Military service of the highest degree distinguishes Colonel Ronald D. Ray ’64, a retired U.S. Marine who served in Vietnam for two years, including during the 1968 Tet Offensive, for which he received two Silver Stars, a Bronze Star and a Purple Heart.
After pursuing his law degree, he devoted himself to public service, particularly the creation of the Kentucky Vietnam Veterans Memorial Fund, which paid for a monument commemorating the Commonwealth’s fallen soldiers. Currently, he is a managing partner at Ronald D. Ray Attorneys at Law.
Public service of an entirely different kind was the early work of J. Frank Yeager ’57, a secret service agent who was assigned to the protective detail of President Kennedy, whom he followed to Berlin and Ireland. He also took the fateful trip to Texas, following President Kennedy’s body back to Washington, where he was then assigned to protect President Lyndon Johnson.
After leaving the secret service in 1964, Yeager devoted his life to education, particularly school desegregation—a pursuit that resulted in threats from local Ku Klux Klan members. After receiving multiple state and national education awards, he recently retired as superintendent of Buncombe County Schools.
Following the Alumni Recognition ceremony, five outstanding athletes were inducted into the Centre College Athletic Hall of Fame. Athletic Director (AD) Brad Fields ’98 oversaw the ceremony—his first as Centre’s athletic director.
“Personally, it was special, not just because it was my first ceremony as AD at Centre, but as a graduate myself, to be on the stage with such distinguished people,” says Fields. “To have had the pleasure to watch my contemporaries Daniel Johnson and Cam Demmerle compete while I was a student here made the day that much richer.”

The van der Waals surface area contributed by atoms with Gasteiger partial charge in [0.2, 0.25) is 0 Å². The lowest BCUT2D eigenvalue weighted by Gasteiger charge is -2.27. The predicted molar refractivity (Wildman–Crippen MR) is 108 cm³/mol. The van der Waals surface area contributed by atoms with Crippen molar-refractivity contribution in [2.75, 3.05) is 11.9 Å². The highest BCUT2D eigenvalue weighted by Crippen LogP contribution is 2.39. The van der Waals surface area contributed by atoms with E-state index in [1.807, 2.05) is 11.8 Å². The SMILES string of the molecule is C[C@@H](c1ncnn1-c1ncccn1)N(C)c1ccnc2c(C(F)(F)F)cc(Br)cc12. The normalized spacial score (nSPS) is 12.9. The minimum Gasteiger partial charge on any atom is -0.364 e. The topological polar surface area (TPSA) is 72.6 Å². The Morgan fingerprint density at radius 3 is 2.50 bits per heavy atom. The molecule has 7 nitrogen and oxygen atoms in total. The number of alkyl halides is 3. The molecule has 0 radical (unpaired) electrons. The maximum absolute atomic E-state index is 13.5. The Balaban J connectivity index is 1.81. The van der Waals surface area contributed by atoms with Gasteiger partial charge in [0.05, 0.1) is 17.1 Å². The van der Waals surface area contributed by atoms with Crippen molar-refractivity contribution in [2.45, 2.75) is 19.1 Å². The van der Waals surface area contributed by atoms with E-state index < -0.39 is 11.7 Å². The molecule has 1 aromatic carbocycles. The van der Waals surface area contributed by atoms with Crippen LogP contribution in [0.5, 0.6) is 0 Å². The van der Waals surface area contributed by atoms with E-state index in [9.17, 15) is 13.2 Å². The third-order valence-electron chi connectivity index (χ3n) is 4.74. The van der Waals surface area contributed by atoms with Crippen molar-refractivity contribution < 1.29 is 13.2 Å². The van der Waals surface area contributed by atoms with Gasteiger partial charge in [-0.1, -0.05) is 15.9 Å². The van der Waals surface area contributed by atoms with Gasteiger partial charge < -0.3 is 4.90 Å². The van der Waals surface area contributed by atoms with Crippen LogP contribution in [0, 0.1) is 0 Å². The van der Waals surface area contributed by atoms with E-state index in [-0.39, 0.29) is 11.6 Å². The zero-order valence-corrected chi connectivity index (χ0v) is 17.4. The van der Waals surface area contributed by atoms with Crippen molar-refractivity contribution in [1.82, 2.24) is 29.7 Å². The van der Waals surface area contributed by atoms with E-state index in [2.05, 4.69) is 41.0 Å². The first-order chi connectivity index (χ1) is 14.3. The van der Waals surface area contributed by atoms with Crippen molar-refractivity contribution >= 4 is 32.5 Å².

For Fields, the induction ceremony is an important campus tradition that reminds the Centre community not only of where it has been but also of the bright future it has ahead.
“Holding in high regard folks that highlight ‘the best of us’ is a critical part of our enterprise,” he says, “not only to remind us of the outcomes of our daily efforts in molding young men and women for the future but as a real life example to our current students of how the experience they are going through right now will impact them years beyond what they can imagine in the present.”
Cam Demmerle ’00 was a Region IV GTE Academic All-American football player; three-time All-SCAC team-member; and Centre College Male Athlete of the Year.
Greg Ely ’73, a baseball and football player, was a four-year letterman; participated in All-Conference Baseball three times; and participated in All-Conference Football for three years.
Robert Daniel Johnson ’97, a baseball star, holds the Centre record for career home runs; played on the SCAC First Team for three years; and made the NCAA All-South Region Second Team in 1997.
Joe Martin ’50 was a tennis standout with two undefeated tennis seasons, as well as a stint as team captain in 1950 and the honor of being a Kentucky Tennis Champion.
Jack Haddock ’43, an excellent football, basketball, track and baseball player, was given a posthumous induction. He was a multi-sport standout, as well as a letterman in all four sports and captain of the football team.